‘Making it’ in the music business – what’s up with that?
Is there a clear definition these days?
Is there an age limit to ‘making it’?
When you can pay your bills making music – is that ‘making it’?
Or it is utter stardom? Or the many ‘descending’ tiers of stardom (whatever that is)?
My outlook on this has certainly changed from 20,15, or10 years ago. Yeah, great to be admired, and PAID, for what you do as a skill, vocation, and mission, but for me, now, the ridiculous nature of a Judy Garland - like obsession for the applause and spotlight not only doesn’t cotton up to my current being, but really is about as far-fetched, outrageously shallow, and a dangerous path to some sort of perdition. In fact, I’m looking at why, in a clear fashion, I want to make music (much like the 15 year old kid, but with some codge – like wisdom). The ‘making it’ part ebbs and flows in different directions the definition is NOT the same as a 25 year old musician, and NOT the same as someone hanging on, and riding out past glories to eek out a living. The ‘making a living’ part is even tough, because I don’t miss Saturday mornings on the floor of the music store, shouting over the din of trying to sell guitars, amps, and p.a. gear, nor do I miss trying to make several deadlines of fixing broken gear to make customer gigs on the weekend. Could I do it again if needed? Well, I could try, but I don’t think I’m needed there any more. Time to move, anyway, but if you don’t have to thread in the same water, why do it? We’ll see…
I guess if you’re looking for any links to music scenes or people from L.A., Nashville, New York, or any of the internationally recognized music hot spots in these pages, I’m sorry – I can’t fulfill that need. I’ve come to the epiphany awhile back that this is who I am, and this is what I know. Experience and advice – oh yes, I’ve got some, but it’s back through the kitchen rather than by the side fills on stage at Madison Square Garden. Blue-collar-what can I say?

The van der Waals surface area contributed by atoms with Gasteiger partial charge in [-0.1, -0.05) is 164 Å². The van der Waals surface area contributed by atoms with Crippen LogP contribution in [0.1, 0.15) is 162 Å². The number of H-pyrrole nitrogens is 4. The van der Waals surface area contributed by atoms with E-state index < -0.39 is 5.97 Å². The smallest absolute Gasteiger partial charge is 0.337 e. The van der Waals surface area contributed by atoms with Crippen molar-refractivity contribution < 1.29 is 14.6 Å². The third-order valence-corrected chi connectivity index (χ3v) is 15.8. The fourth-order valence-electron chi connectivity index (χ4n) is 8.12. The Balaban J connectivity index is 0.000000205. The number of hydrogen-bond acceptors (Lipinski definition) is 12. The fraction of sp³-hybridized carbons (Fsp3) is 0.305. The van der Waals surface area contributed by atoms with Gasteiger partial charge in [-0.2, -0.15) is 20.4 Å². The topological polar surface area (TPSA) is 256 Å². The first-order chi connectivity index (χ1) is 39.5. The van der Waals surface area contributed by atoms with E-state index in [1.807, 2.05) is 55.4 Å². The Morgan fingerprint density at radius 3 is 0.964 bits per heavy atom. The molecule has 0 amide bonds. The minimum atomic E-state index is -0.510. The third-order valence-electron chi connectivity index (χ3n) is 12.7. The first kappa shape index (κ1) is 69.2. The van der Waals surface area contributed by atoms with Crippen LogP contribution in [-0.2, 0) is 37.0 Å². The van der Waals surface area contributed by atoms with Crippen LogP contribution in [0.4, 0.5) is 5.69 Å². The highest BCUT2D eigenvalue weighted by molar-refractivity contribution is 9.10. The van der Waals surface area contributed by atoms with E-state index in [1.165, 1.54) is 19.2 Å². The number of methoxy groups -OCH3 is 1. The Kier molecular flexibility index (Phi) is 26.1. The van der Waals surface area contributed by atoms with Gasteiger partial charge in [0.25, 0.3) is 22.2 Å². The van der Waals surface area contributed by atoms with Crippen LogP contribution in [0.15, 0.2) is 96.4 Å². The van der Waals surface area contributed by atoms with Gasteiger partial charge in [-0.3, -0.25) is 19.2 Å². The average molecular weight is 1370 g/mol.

Why keep going in a business? Why not be like pro athletes – when you’re done, you’re done? Maybe it’s the illusion of perpetual youth (although if I tried even two 9 p.m. –2a.m. gigs in a row now, I would need an IV of fluids and medical attention – yep, the brain says ‘you’re 20’, but the body is reading ‘Prevention’ magazine…). Maybe its’ an unfulfilled need that never does get fulfilled. Or just maybe…. you still want to play music: perhaps the music of 20 years ago, perhaps a new direction. This is all good, but it’s different when you’re trying to draw a crowd and garner some cash for a club.
Soon, I’ve have a website to ply my wares and thoughts on. There are gigs to play, and students coming up to teach, amps to repair, and guitars coming in to set up. A year ago, I was wondering if I’d get any business, any recognition – I appreciate anything that comes down the path, because the path isn’t always open. Is this ‘making it’ in the music business? If not for many, it is for me. It’s work – usually, it pays (as it should all the time) – and it’s honorable. Long - ago dreams of that elusive ‘hit single’ have given way to different dreams. Doesn’t mean anybody that’s my age shouldn’t pursue age-old dreams – I know a few, and the few people that I know who are in pursuit are doing it well. I’ve just decided on a different route….
“Making it” has a different tinge, hue, and phrasing for me now. “Making it” is knowing that, even playing to a crowd of five people, I performed and created music that satisfied myself, then others. “Making it” is when I can get a business of mine to have legs and generate income – if it’s $20 one day, or $500 the next week, and you can clear a good net after expenses, that’s business, and it works. If you get your creative fill at any level, and can make a living at it, well, in my book that’s ‘making it’.
I admire people who ‘busk’ – that is, make music on the street. Seen ‘em all over – sports events, shopping centers, park gazebos; folks are just trying to keep it going and be heard in any fashion. Most towns have some sort of busking law, and it’s usually in favor of the buskers (provided you’re doing your job and not being a menace to the ‘hood…).
Some of these people are perfectly content in their jobs!
My concern lies in that anyone who sings, picks up a guitar, bass, or drums, is suspect to audition on “American Idol” or looking to post a hit some day on “Guitar Hero”, the new rock aesthetic. Andy Warhols’ prediction of everyone’s 15 minutes of fame certainly holds some water now, as it has for awhile. What ever happen to having a job at a certain level, being good at it, and enjoying just THAT??
Given the economy these days, ANY gig would be a blessing!
I think I’ll cut it off right here - we could wax for awhile on this topic, but I’ve said all that needs be said. It’s taken me a long time to get to this mindset, but I think I’ve made it. I can still create, and I’m surrounded by good friends and family, so what else do you need? Nope, like I said, it’s taken me long enough to enjoy what I’ve achieve so far in my existence. I’ve turned 50 today, and decided that this was one of my changes of philosophies, axioms, and outlooks for the upcoming journey.
Work hard and enjoy the fruits of your creative labor at any level! And to quote Viv Savage from the infamous Spinal Tap,” Have a good time ALL the time – that’s my philosophy, Marty!”